Columbia Law professor Tim Wu lays it out in his new book The Curse of Bigness.
It’s been almost two decades since the last major trustbusting case in the United States. When will regulators come for the new Silicon Valley giants?
Tim Wu, in his book The Curse of Bigness, which is a cool 160 pages and politely holds the reader’s hand through about 200 years of American economic policy and practice, argues that the time is now, “to control economic structure before it controls us.”
We need to break up Facebook, undoings its acquisitions of Instagram in 2012 and WhatsApp in 2014. Then we should take on Google and Amazon, the airline industry, the beer industry, all these concentrations of wealth and political power that have enabled what could be called a second Gilded Age — which sounds nice but isn’t.
“As that era has taught us,” Wu writes. “Extreme economic concentration yields gross inequality and material suffering, feeding an appetite for nationalistic and extremist leadership.”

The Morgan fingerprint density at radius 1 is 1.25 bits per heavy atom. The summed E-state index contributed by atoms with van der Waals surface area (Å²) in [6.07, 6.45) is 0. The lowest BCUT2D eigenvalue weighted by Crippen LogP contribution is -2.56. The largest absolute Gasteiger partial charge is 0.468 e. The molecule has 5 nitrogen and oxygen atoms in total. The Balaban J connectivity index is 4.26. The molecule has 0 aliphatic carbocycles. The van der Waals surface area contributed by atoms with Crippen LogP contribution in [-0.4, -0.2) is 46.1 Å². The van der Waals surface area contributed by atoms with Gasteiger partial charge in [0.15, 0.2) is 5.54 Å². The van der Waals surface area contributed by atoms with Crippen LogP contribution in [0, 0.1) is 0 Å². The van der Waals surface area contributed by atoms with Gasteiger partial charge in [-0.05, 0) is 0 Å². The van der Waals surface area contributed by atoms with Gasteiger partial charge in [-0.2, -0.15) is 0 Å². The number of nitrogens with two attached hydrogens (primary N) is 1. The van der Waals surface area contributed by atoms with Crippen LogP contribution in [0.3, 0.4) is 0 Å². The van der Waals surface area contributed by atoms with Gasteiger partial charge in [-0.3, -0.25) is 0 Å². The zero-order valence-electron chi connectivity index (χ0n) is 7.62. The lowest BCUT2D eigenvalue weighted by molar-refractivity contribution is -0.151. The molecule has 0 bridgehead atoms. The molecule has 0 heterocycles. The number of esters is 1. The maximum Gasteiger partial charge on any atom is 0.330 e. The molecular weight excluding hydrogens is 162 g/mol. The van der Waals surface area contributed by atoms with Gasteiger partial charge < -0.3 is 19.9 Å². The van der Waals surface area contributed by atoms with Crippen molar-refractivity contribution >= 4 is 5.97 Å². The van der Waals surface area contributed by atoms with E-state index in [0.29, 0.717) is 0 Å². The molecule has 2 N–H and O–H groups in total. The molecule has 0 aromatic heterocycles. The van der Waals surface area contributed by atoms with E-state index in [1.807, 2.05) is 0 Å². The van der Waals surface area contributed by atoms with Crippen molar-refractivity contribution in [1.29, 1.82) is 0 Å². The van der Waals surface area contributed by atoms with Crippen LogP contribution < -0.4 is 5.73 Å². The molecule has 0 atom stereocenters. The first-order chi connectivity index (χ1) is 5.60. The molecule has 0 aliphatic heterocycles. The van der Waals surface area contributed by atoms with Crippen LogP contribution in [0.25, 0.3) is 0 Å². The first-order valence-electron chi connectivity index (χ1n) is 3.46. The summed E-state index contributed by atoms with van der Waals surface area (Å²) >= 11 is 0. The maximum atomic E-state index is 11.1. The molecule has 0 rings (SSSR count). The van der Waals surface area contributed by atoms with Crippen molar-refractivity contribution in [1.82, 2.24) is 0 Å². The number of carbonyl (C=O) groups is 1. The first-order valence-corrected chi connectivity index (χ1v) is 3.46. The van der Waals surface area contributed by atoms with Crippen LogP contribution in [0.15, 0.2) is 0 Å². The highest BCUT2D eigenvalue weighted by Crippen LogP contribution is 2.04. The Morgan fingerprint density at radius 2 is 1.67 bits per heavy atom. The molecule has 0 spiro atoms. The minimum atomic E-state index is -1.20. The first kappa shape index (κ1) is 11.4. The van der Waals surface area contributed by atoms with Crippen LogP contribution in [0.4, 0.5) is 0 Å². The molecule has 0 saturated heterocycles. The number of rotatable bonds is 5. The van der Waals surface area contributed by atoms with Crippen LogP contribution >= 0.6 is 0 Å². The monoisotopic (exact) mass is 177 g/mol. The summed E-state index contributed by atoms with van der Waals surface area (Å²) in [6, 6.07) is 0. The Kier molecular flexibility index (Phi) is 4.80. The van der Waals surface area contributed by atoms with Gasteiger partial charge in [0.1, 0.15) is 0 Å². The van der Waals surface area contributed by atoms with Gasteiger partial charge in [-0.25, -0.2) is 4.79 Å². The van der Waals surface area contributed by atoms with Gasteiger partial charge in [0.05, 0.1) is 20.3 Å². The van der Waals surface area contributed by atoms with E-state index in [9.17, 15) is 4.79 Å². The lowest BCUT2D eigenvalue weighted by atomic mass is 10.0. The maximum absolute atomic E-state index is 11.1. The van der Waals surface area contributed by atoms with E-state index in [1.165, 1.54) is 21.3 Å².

“Extreme economic concentration yields gross inequality and material suffering, feeding an appetite for nationalistic and extremist leadership”
Wu is best known for coining the term “net neutrality” and arguing that it is as crucial to democracy as the First Amendment. He also served as a senior adviser to the Federal Trade Commission from 2011 to 2012, when Facebook bought Instagram and when Google was averaging an acquisition per week, and he’s blunt about the decisions made: “I think we blew it,” he told me. “There’s a bad habit in Washington where you make a mistake and then you pretend it was a good decision. I think we should admit